Elementals

elementals

Elementals  is a Windows Phone games application which has four paper-based games: Noughts & Crosses (Tic Tac Toe), Hangman, Snakes and Ladders and Dots & Boxes.

Here is a link to the app: http://www.windowsphone.com/en-GB/store/publishers?publisherId=Subby

There is too much to cover in terms of code so I shall be showing you come snippets worthy of showing.

I created Elementals for my University dissertation whilst I was studying at the University of Bradford, England. It comprises of the following platform/technologies:

Windows Phone, C# and XAML.

Pretty box standard right? I chose C# because I began to get drawn to how easy yet powerful it is. Even today, I’m working as a Software Developer using C# and i’m always amazed at the design patterns and the architecture which you can implement for your super-sonic jaw-drobbing finger-licking software! Oh, you should know by the way, I find all software amazing! Even a helloWorld app!

Note: This was done during my time at University, optimisation and best practices in programming were being drip fed by none other than myself as the development of this project continued. Therefore, please consider this whilst reading some of the code that I paste :)

The lecturers at the University told us, the hygienically questionable students to come up with a project and present our ideas to our tutors which in turn will either accept or decline the proposal. Which makes perfect sense if you think about it – I could waltz right in University and propose an program that alerts “h1 br0, h0ws it g0iN?”. So I started to think, think hard. I wanted to do something out of the ordinary and something which the average student hasn’t attempted, and then it hit me like a wet trout slapping me across my face, a Windows Phone app with paper-based games! OK – so that doesn’t seem like the most exciting thing on the planet but, to me, at that time, it sounded like something that even Chuck Norris could not accomplish.

I started to plan and think how the game will be like and drew class diagrams to understand what each class will contain. I then started to think about the animation – cause’ there HAS to be some form of animation in a game right?…Right?

Main Screen

The main screen comprises of four tiles which if touched, navigate the user to the respective game. For animation, I wanted to randomly select one of four themes: Fire, Water, Wind and Earth. Each game is based on one of these themes and the main screen simply randomly selects of those themes and changes it’s background and animation accordingly.

The leafs oscillate from left to right continuously while falling. In order to program the logic of this, I simply implemented a finite state machine which was ran by a DispatcherTimer object running 30 times per second, which is the recommended amount.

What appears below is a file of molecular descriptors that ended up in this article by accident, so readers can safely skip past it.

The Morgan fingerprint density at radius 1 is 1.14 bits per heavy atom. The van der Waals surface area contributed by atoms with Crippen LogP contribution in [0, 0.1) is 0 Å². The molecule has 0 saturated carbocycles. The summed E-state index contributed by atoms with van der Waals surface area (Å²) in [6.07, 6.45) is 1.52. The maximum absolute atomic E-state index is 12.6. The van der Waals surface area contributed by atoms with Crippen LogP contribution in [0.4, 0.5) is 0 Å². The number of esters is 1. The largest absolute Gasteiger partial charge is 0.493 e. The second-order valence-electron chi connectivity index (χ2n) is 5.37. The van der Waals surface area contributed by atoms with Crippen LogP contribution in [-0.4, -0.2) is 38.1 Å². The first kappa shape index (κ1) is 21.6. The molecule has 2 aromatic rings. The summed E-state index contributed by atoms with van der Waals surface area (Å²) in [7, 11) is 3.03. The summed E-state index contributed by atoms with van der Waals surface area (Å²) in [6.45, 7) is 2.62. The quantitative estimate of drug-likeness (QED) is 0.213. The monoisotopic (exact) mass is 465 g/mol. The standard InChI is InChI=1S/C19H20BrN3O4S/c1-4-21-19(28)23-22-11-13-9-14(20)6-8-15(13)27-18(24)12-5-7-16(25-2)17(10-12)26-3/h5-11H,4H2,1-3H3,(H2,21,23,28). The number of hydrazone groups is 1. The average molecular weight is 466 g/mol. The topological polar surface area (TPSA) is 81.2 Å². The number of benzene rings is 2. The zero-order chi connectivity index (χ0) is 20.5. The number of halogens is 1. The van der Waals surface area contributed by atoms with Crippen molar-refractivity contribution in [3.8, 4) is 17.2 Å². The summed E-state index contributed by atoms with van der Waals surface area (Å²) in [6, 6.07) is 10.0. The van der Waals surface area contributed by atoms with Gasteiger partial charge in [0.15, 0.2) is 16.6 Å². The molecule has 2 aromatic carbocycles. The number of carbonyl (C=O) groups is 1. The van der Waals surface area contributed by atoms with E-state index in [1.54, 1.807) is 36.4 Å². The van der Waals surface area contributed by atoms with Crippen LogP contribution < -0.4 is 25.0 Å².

The above code initialises each leaf within the  array and subscribes each leaf to an Event Handler.

When the user navigated to this page, I randomly selected a theme and kick-started the finite state machine for that theme. Below is the code for the leaf animation for the earth theme:

Yes – I know what you’re thinking:  “But, but, that’s all Hard Coded!”. It certainly is, and if I was to re-do this entire project, i’d most certainly go about it in a different way! I should use the phone’s Canvas.Height value to detect if the leaf has fallen beneath the phone’s screen, I should create a temporary variable within the for loops which helps me not to repeatedly do things like: leafLocation[i].Y ….Instead, I can just do: yAxis ….

Game Design

In terms of the how I implemented the games, I used a GameHelper class for each game which encapsulated functions such as, ChangeGo, Win, Draw, Lose, GetPoints, etc. This helped me constantly access the state of the game. If a player lost, I would call “NewGame();” for example to create a new game and reset all the objects currently in state.

Artificial Intelligence

The Noughts & Crosses game contained a lookup so to speak which allowed the CPU to detect which move was the best to play. At the time, this was a viable option and I wasn’t using a specific technique to solve the problem. For the Dots & Boxes game however, I created a Alpha Beta Pruning algorithm, with the help of my personal tutor, Peter Cowling and his research lab assistants Edward Powley and Daniel Whitehouse who are now all based in the University of York.

Alpha Beta Pruning is amazing. It creates a virtual scoring system and a board which looks in to the future. Given a particular state of the game, it decides which move is the best by applying a move for the opponent and then for itself. A lengthier and more definitive explanation of how it works can be found on Wikipedia.

Separated Games

Elementals cost 79p or 99 cents – I have however published each game individually with some ads. Click <here> to navigate to my profile page. If you have a Windows Phone, download them for free and let me know what you think :)

  • Client: University of Bradford
  • Date: Dec 11, 2013
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